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2017 Traverse
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Discussion Starter #1
I would have searched for a thread on this but I don't see a search function.
Anyway, I have a 2017 with the tow package. Here are some of the questions I have about it that the manual doesn't really go into detail.

Tow Mode - What does this actually do for the vehicle.
Transmission Cooler - I believe that is built in and if it is, where would I see if the Tranny is getting taxed?
Manual vs Auto - I realize in manual we can control the gears. But does auto work while it tow mode?

Side note - we just bought a camper that with the additional weight is about 3500lbs total. It handled very nice I thought. We put a weight distribution/sway setup on it.
I just had some trouble keeping the rpms from bouncing between 2m & 3m but I will figure out that sweet spot.

Dan
 

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Tow Mode - What does this actually do for the vehicle.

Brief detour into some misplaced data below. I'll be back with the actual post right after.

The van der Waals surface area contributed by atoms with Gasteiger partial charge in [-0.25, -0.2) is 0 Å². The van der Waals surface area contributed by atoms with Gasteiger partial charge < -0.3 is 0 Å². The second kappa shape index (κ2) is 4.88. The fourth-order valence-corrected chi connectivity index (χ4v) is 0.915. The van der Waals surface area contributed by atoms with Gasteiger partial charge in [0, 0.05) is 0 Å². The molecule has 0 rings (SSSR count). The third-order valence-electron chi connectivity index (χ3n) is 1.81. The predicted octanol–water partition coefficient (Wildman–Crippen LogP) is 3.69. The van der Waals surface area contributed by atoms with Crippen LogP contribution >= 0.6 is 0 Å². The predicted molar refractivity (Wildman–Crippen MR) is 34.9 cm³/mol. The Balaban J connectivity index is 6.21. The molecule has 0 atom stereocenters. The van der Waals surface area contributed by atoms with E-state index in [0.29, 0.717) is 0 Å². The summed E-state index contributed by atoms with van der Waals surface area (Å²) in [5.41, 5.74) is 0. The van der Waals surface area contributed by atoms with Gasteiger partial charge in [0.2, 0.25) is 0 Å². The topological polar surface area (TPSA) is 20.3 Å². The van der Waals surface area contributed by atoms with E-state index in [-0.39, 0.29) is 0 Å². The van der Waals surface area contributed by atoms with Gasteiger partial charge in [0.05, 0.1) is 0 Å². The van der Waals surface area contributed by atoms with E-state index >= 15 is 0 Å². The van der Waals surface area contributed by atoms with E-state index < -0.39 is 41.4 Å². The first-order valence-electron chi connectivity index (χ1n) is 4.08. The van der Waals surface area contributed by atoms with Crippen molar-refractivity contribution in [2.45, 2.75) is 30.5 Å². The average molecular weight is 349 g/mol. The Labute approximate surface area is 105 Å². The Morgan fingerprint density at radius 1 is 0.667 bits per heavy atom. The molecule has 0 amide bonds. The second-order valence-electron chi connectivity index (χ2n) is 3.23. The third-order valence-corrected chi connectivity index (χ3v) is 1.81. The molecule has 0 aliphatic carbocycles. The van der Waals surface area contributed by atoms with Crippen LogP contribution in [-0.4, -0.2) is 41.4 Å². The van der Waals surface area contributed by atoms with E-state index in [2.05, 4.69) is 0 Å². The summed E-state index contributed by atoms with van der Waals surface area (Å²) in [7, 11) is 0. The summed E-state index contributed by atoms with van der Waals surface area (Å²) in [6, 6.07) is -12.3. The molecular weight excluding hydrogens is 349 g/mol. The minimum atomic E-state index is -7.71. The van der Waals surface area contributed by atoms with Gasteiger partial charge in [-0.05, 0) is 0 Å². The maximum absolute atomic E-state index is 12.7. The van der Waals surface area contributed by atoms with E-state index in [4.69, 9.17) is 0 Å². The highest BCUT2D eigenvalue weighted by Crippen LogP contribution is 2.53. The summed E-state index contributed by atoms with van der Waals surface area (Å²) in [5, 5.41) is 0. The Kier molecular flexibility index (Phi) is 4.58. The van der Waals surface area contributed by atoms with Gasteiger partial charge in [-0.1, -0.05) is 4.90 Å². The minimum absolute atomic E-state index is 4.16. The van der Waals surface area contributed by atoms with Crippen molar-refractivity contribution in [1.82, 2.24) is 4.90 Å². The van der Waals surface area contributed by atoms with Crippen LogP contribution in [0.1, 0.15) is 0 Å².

Transmission Cooler - I believe that is built in and if it is, where would I see if the Tranny is getting taxed?
Manual vs Auto - I realize in manual we can control the gears. But does auto work while it tow mode?

Side note - we just bought a camper that with the additional weight is about 3500lbs total. It handled very nice I thought. We put a weight distribution/sway setup on it.
I just had some trouble keeping the rpms from bouncing between 2m & 3m but I will figure out that sweet spot.

Dan
Sounds like the same vehicle, 17 traverse tow package.

Transmission cooler is included with this package. I think the fan is also bigger as well. I've seen topics on this before.